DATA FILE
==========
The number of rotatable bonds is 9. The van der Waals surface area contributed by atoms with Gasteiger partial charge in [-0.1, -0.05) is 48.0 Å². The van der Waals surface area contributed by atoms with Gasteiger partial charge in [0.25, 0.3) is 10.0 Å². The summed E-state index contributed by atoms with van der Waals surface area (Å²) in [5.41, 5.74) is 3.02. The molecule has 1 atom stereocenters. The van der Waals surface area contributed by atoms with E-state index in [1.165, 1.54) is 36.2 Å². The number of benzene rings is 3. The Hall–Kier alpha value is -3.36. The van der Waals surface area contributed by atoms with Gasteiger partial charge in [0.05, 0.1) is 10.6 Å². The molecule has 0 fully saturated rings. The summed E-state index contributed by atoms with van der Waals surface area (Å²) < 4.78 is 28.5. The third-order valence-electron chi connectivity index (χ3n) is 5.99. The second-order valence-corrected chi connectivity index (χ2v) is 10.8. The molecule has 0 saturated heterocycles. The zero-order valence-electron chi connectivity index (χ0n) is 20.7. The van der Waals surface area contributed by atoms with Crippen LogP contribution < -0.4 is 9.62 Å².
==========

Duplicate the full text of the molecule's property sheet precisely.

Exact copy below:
The number of rotatable bonds is 9. The van der Waals surface area contributed by atoms with Gasteiger partial charge in [-0.1, -0.05) is 48.0 Å². The van der Waals surface area contributed by atoms with Gasteiger partial charge in [0.25, 0.3) is 10.0 Å². The summed E-state index contributed by atoms with van der Waals surface area (Å²) in [5.41, 5.74) is 3.02. The molecule has 1 atom stereocenters. The van der Waals surface area contributed by atoms with E-state index in [1.165, 1.54) is 36.2 Å². The number of benzene rings is 3. The Hall–Kier alpha value is -3.36. The van der Waals surface area contributed by atoms with Gasteiger partial charge in [0.05, 0.1) is 10.6 Å². The molecule has 0 fully saturated rings. The summed E-state index contributed by atoms with van der Waals surface area (Å²) < 4.78 is 28.5. The third-order valence-electron chi connectivity index (χ3n) is 5.99. The second-order valence-corrected chi connectivity index (χ2v) is 10.8. The molecule has 0 saturated heterocycles. The zero-order valence-electron chi connectivity index (χ0n) is 20.7. The van der Waals surface area contributed by atoms with Crippen LogP contribution < -0.4 is 9.62 Å².